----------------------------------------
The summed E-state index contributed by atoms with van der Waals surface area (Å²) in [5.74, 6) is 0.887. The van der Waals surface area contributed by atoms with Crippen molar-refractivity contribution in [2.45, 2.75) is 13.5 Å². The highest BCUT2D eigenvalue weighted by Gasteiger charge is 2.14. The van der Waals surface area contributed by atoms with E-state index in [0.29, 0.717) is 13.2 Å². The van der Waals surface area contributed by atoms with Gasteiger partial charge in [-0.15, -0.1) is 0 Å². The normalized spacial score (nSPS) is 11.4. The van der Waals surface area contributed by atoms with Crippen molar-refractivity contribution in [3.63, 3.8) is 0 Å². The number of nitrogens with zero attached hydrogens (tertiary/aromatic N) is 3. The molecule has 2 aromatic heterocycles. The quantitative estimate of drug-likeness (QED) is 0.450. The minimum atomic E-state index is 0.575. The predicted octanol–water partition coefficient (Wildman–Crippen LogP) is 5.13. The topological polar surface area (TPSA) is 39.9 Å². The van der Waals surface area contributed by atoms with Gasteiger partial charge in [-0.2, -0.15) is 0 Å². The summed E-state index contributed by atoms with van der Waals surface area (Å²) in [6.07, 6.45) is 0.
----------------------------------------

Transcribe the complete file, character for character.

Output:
The summed E-state index contributed by atoms with van der Waals surface area (Å²) in [5.74, 6) is 0.887. The van der Waals surface area contributed by atoms with Crippen molar-refractivity contribution in [2.45, 2.75) is 13.5 Å². The highest BCUT2D eigenvalue weighted by Gasteiger charge is 2.14. The van der Waals surface area contributed by atoms with E-state index in [0.29, 0.717) is 13.2 Å². The van der Waals surface area contributed by atoms with Gasteiger partial charge in [-0.15, -0.1) is 0 Å². The normalized spacial score (nSPS) is 11.4. The van der Waals surface area contributed by atoms with Crippen molar-refractivity contribution in [3.63, 3.8) is 0 Å². The number of nitrogens with zero attached hydrogens (tertiary/aromatic N) is 3. The molecule has 2 aromatic heterocycles. The quantitative estimate of drug-likeness (QED) is 0.450. The minimum atomic E-state index is 0.575. The predicted octanol–water partition coefficient (Wildman–Crippen LogP) is 5.13. The topological polar surface area (TPSA) is 39.9 Å². The van der Waals surface area contributed by atoms with Gasteiger partial charge in [-0.2, -0.15) is 0 Å². The summed E-state index contributed by atoms with van der Waals surface area (Å²) in [6.07, 6.45) is 0.